STEM Young Scientists
‘We are suffering from a skills shortage that will worsen until we take a grip.’
Young people are turning away from science, technology, engineering and mathematics (STEM) subjects, creating a national skills shortage.
Your support will help us to attract the very best STEM leaders, doctoral students, trainee teachers and students to create a UK centre for excellence in STEM education.
STEM subjects are recognised as being key to national progress but despite their importance, the number of young people studying these subjects is declining.
This means the UK faces a lack of workforce skills, a shortage of educators for future generations, declining public understanding of STEM areas and serious social inequalities in access to STEM professions.
Birmingham will address this need by establishing a centre of excellence led by a core team of STEM education leaders from the UK and beyond whose work will inform and influence practice across all phases of education.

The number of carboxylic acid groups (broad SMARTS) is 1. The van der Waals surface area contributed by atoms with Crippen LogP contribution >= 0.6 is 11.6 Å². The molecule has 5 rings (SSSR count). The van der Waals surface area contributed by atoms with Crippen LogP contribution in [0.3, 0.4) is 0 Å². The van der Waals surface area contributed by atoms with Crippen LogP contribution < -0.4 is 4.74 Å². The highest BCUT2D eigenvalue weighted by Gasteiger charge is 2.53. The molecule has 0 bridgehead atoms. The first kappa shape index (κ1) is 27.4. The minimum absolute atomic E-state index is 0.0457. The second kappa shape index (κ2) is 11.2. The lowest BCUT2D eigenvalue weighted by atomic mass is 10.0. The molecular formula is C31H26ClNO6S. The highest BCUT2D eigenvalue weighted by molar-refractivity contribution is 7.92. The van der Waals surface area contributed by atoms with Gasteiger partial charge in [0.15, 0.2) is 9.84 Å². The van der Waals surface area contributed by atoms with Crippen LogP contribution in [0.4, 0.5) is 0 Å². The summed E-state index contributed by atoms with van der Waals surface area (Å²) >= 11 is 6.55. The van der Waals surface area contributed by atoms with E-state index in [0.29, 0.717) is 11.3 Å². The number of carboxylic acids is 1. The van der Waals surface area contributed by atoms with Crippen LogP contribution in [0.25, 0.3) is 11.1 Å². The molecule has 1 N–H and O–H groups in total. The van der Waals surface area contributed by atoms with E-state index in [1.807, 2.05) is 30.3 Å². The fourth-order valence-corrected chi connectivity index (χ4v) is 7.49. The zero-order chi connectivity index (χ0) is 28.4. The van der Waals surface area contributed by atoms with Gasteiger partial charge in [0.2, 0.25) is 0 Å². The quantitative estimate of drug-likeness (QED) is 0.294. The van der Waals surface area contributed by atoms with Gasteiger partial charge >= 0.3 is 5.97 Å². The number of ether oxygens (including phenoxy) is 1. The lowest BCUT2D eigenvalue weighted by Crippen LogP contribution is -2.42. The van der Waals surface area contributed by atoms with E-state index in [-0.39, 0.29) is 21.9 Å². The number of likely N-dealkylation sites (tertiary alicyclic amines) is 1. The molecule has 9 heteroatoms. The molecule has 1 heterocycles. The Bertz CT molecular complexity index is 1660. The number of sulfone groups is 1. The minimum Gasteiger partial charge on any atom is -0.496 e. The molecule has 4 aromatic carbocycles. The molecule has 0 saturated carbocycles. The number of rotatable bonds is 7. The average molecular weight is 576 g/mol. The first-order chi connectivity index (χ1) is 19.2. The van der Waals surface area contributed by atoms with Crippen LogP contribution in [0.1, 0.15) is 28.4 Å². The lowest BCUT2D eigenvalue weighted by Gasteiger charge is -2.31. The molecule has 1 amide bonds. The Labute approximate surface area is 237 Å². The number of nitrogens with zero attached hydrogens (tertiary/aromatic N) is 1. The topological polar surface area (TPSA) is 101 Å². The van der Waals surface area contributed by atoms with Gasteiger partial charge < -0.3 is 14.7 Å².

Potential research topics include quality of teaching, provision of pathways to studying science for all and funding for science and technology. This concerted programme of work would be of immediate practical relevance to the advancement of a high skills economy.
The programme would be led by one of the largest, longest and established and most respected schools of education in the country, with internationally-renowned expertise in the rigorous evaluation of education policy and practice, supported by the College of Engineering and Physical Sciences. The University more widely has a long tradition of excellence in STEM subjects and was recently chosen to host the National Higher Education STEM Programme until August 2012.
- More highly skilled teachers for future generations
- Greater public knowledge about STEM subjects
- More students choosing STEM subjects across all phases of education Employers gain recruits with world-class skills, helping to boost the UK’s economic growth
How you can help
To facilitate the programme, Birmingham needs to build a core team of national and international leaders in STEM education. Led by a Chair, the team will be supported by doctoral students and a visiting international professor will offer increased international visibility and status.
Match funding means that for every £3 donated to the University the government will donate £1 until 2011. To find out how you can help make the programme a reality, contact Matt Mangan; tel +44 (0)121 414 48640.